Drawn by this rich trade, a Portuguese fleet conquered Malacca in 1511, marking the beginning of European expansion in Southeast Asia. The Dutch ousted the Portuguese from Malacca in 1641. The British obtained the island of Penang in 1786 and temporarily controlled Malacca with Dutch acquiescence from 1795 to 1818 to prevent it from falling to the French during the Napoleonic war. The British gained lasting possession of Malacca from the Dutch in 1824, through the Anglo-Dutch treaty, in exchange for territory on the island of Sumatra in what is today Indonesia.
In 1826, the British settlements of Malacca, Penang, and Singapore were combined to form the Colony of the Straits Settlements. From these strongholds, in the 19th and early 20th centuries the British established protectorates over the Malay sultanates on the peninsula. During their rule the British developed large-scale rubber and tin production and established a system of public administration. British control was interrupted by World War II and the Japanese occupation from 1941 to 1945.
Popular sentiment for independence swelled during and after the war. The territories of peninsular Malaysia joined together to form the Federation of Malaya in 1948 and eventually negotiated independence from the British in 1957. Tunku Abdul Rahman became the first prime minister. In 1963 the British colonies of Singapore, Sarawak, and Sabah joined the Federation, which was renamed Malaysia. Singapore's membership was short-lived, however; it left in 1965 and became an independent republic.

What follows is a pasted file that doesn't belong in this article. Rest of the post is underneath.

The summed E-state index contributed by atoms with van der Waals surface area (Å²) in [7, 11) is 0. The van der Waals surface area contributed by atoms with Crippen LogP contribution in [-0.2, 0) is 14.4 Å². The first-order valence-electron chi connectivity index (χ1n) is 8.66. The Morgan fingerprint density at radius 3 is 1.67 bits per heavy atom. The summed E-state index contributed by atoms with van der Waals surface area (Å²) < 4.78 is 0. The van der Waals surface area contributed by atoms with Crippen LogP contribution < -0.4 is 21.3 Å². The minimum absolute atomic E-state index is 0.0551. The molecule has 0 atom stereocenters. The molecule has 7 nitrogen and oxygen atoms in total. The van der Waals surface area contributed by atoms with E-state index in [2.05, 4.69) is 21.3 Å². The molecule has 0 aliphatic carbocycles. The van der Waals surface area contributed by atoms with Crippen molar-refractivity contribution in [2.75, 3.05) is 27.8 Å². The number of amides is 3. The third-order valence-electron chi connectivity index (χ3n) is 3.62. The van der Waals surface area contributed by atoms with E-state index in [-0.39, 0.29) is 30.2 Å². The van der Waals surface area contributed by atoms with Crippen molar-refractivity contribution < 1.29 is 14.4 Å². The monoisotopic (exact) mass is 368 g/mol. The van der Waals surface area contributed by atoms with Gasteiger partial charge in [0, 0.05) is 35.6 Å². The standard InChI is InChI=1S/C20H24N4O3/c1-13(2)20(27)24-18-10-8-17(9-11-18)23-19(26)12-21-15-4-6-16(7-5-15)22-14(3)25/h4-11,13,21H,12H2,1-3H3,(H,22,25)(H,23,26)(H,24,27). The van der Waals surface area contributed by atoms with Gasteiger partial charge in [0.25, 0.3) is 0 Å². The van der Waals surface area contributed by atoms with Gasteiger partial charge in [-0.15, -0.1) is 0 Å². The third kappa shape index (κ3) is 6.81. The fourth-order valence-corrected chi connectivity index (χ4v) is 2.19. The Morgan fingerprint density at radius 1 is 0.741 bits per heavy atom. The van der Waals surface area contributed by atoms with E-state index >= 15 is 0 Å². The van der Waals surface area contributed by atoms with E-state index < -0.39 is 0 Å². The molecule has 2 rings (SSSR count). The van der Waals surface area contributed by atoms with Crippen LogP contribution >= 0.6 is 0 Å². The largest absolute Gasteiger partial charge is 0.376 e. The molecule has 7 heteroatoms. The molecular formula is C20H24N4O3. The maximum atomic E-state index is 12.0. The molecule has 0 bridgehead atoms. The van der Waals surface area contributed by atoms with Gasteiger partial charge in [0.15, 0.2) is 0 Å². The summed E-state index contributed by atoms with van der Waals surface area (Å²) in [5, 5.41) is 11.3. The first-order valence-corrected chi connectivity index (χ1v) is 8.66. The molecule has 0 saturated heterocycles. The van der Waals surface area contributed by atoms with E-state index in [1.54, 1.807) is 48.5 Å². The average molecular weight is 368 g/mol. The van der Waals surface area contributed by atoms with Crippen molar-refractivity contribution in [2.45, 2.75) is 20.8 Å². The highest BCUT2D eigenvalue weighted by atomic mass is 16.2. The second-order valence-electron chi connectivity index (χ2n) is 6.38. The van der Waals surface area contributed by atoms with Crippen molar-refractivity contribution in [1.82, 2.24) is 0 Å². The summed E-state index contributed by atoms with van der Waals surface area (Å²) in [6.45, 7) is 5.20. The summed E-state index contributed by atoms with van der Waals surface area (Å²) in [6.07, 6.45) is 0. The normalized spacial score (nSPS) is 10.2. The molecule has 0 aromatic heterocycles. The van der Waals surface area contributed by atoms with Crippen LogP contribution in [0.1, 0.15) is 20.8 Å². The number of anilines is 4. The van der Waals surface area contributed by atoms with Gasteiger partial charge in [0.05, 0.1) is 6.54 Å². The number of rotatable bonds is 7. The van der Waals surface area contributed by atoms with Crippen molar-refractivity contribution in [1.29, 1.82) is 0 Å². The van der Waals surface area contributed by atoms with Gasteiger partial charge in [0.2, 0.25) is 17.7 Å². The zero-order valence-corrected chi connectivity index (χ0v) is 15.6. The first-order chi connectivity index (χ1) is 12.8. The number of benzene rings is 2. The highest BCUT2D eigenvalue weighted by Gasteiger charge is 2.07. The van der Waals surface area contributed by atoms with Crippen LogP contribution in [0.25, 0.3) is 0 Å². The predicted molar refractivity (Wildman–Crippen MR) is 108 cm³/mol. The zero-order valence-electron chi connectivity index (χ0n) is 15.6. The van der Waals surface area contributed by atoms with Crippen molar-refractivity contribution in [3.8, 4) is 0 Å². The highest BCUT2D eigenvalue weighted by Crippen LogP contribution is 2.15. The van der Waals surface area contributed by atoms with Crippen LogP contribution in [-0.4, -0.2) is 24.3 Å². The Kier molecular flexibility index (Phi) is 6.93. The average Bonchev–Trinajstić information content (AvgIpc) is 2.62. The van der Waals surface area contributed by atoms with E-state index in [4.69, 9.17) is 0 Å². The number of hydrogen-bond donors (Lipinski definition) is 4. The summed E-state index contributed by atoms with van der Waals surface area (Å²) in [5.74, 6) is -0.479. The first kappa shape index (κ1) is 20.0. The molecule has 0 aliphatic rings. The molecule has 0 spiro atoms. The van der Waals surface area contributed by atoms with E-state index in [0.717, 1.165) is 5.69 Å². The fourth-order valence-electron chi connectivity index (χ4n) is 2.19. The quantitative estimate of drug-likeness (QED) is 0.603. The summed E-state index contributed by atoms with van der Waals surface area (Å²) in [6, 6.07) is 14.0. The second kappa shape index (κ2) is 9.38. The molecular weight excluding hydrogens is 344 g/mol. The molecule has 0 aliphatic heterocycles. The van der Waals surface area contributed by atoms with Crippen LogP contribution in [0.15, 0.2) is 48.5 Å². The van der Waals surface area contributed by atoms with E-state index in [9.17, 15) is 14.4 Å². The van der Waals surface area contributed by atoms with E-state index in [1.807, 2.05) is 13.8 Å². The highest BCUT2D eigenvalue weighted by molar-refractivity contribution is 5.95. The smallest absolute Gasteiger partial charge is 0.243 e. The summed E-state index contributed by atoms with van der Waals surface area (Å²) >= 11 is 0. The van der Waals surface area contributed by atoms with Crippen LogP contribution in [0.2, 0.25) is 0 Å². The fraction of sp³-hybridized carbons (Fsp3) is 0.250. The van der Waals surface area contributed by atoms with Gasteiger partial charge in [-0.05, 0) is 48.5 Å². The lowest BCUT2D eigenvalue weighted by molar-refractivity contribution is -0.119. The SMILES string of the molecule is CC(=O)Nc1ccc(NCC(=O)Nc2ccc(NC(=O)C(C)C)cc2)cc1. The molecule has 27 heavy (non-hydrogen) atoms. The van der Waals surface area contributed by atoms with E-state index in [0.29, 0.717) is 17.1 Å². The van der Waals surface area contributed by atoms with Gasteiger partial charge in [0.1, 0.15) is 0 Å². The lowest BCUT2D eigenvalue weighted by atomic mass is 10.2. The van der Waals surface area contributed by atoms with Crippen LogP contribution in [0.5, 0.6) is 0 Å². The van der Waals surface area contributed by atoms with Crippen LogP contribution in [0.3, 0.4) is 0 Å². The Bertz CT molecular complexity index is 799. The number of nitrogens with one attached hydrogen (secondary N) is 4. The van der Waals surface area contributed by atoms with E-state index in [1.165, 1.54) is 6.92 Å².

Neighboring Indonesia objected to the formation of Malaysia and began a program of economic, political, diplomatic, and military "confrontation" against the new country in 1963, which ended only after the fall of Indonesia's President Sukarno in 1966. Internally, local communists, nearly all Chinese, carried out a long, bitter insurgency both before and after independence, prompting the imposition of a state of emergency from 1948 to 1960. Small bands of guerrillas remained in bases along the rugged border with southern Thailand, occasionally entering northern Malaysia. These guerrillas finally signed a peace accord with the Malaysian Government in December 1989. A separate, small-scale communist insurgency that began in the mid-1960s in Sarawak also ended with the signing of a peace accord in October 1990.